Time continues to tick on mercilessly and brings with it wave after wave of video game anniversaries designed (we're certain) to make us feel older than our years. Majora's Mask launched in North America two decades ago this very day — how can that be?
Another game celebrating a significant birthday today is Rock Band 3. The impressive culmination of Harmonix's rhythm-based band simulator learnings to that point launched exactly a decade ago today, just on the tail end of the plastic instrument craze. The game added a MIDI keyboard to the classic line up of guitar, bass, drums and microphone, and offered arguably the closest feeling to performing in a real band for people who would otherwise never experience that thrill.
The game itself performed below expectations on release — even fans of the genre were getting fed up of mountains of plastic peripherals building up, not only from the Rock Band series, but also Activision's Guitar Hero, which was originally developed by Harmonix. However, a steady stream of RB3 DLC gave the game a long tail and it still stands as one of the finest instrument-based rhythm games ever made. We have fantastic memories involving whipping it good to Devo, Lasso-ing with Phoenix and dying on our ass trying to keep up with Crazy Train.
Harmonix is gearing up to release its next entry in the rhythm game genre, the mix-based DJ sim Fuser. We took a PC demo for spin back in the summer and we're intrigued to see how it holds up on Switch when it hits the decks in just a couple of week's time.
While we wait for that, though, let's poor one out for a titan of rock.
Still got your Ion Drums and a functioning brain module knocking about somewhere? Got your DLC-filled Wii sitting in your TV cabinet just in case you want to blast through a set? Feel free to share your rockin' memories below.
I have guitar and drums for Xbox 360. Had RB3, Beatles, Metallica and green day versions. 3 of my favourite bands.
too bad they stopped making these games.
Anything to sell a worthless hunk of plastic for $80. No fad has been beaten harder than a dead horse by video game executives than music games. They thought they had found a way to exceed the yearly Madden model, and instead they just killed everyone's interest.
@Maulbert Rock Band did it right with only a few titles. Activision killed it with their yearly Guitar Hero releases.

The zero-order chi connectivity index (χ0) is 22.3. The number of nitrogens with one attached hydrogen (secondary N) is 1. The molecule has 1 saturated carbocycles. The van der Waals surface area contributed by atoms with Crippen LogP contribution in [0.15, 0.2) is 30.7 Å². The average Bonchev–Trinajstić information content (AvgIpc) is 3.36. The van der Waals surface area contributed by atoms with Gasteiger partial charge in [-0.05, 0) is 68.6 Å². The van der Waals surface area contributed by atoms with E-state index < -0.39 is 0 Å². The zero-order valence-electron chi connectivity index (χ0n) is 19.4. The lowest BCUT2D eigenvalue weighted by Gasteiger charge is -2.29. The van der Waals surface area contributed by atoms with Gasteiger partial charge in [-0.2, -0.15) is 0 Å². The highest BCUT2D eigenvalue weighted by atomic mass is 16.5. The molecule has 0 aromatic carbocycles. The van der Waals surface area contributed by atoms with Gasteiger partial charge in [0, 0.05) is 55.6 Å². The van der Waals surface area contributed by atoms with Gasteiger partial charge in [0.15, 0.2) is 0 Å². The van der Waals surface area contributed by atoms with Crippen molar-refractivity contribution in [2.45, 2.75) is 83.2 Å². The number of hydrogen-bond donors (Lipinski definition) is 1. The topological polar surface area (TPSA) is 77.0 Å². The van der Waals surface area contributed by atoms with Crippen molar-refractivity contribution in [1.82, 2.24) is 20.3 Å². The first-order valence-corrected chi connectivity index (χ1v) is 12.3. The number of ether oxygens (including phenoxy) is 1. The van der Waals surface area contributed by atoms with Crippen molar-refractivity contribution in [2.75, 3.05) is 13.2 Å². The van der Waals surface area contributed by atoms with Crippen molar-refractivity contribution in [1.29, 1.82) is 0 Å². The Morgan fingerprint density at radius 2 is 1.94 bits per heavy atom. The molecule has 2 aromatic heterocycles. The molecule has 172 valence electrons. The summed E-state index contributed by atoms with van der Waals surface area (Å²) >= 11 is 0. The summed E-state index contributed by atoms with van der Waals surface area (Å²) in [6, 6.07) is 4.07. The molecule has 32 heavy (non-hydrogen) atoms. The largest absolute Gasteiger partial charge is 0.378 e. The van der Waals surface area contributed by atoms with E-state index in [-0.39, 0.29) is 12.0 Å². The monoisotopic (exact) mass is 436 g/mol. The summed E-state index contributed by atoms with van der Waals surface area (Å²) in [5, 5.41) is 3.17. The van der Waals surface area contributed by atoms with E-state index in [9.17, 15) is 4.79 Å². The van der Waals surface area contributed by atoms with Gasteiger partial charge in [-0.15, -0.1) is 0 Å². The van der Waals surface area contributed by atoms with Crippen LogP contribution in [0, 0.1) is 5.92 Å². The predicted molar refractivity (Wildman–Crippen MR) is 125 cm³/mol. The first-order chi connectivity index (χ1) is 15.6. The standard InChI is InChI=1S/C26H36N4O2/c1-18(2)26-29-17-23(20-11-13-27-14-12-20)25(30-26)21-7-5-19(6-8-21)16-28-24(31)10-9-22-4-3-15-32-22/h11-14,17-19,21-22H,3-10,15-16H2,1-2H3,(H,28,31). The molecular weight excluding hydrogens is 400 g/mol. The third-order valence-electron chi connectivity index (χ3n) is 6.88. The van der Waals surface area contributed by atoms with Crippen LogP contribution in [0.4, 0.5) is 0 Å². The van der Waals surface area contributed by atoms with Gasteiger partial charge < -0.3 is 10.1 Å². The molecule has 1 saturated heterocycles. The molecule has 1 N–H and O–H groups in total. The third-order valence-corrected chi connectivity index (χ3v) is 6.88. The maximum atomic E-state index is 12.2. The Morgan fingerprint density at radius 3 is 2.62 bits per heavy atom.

Got me excited we were getting a new one for the switch!!
So many happy memories of playing all of these games back in the day. Kind of wish we could get another on Switch, keep it simple and limit it to guitars and a mix of classic hits and I'd be happy.
@infernogott There was a Rock Band game released every year from 2007-2010, and they released 3 each in 2009 and 2010. They were absolutely complicit.
@Maulbert These games were a lot of fun, but yeah. Having the two greediest publishers simultaneously milk the genre guarenteed it would burn out fast.
These games were so good!!!! If a new game came out every two years or so, the mainstream Rock Rhythm game genre could have continued. But, EA and Activision were the ones in charge of the two biggest franchises Rock Band and Guitar Hero... they milked interest in the genre dry as they kept releasing inferior versions of the mainline games targeting specific bands (the Beatles game was very good though) and fads like DJ Hero and Lego Rock Band... that makes me sad because I have so many good memories of playing Rock Band 2 and wished we could get a proper sequel to Rock Band 3 as Rock Band 4 was kinda MEEEEHHHHH.
@Wexter EA had NOTHING to do with Rock Band, it was MTV Games that published it. EA only helped distribute it.
For Rock Band 4 Harmonix self published it, after they split from MTV, and it was distributed by first Mad Catz, then PDP.
@Casperfour yeah I feel like they make odd choices to showcase. Like this wasn’t the last Rock Band nor the best.
They did it a few weeks ago where some other weird sequel ish game had an anniversary and I just thought “...but who cares?”
@Creature “ Drumming on a real digi drum kit to eye of the tiger is one of the highlights of my gaming life.”
So sad that DJ Hero was killed off. For me DJ Hero was the best title released. Playing rock band with drums was great also but DJ Hero was always my jam.
I was trying to explain to my kids the other day about Rock Band and just how fun it was/is. I still have a tone of DLC songs on my 360 hard drive. I also still have Rock Band 3 and The Beatles: Rock Band. Been seriously considering finding some cheap peripherals and getting the band back together 😊
@LillianC14 Doesn't really change the fact that it was killed off due to oversaturation by the two major publishers of the two most popular IPs. in such a short period of time You try keeping up with the genre when a new game comes out with a new set of plastic guitars that generally broke rather easily and buy glorified expansion packs that cost the price for a full game sometimes up to three times within a year... >.> I know I went through a few Drumkits or even how some of the instruments did not work between the two most popular games.
The market was flushed and while that can work for FPS games with a rather established genre that come with new maps and fully fleshed out story campaigns. However, the Rock Rhythm genre got flooded and there is only so much you can evolve an arcade experience before it gets old hat to the common consumer (especially when so many of the 'new games' were just reskins of older games). That and some of the releases were extremely niche like Rock Band Greenday, or Guitar Hero: Metallica... the DLC albums were nice (again though it gets pricy quickly when you're buying close to 10 songs within a week for 180-240ms points a pop), but when you are dealing with mountains of releases, spinoffs, main entries, and mountains of DLC for each release for a new genre it can get rather faddy and just oversaturated to the common consumer.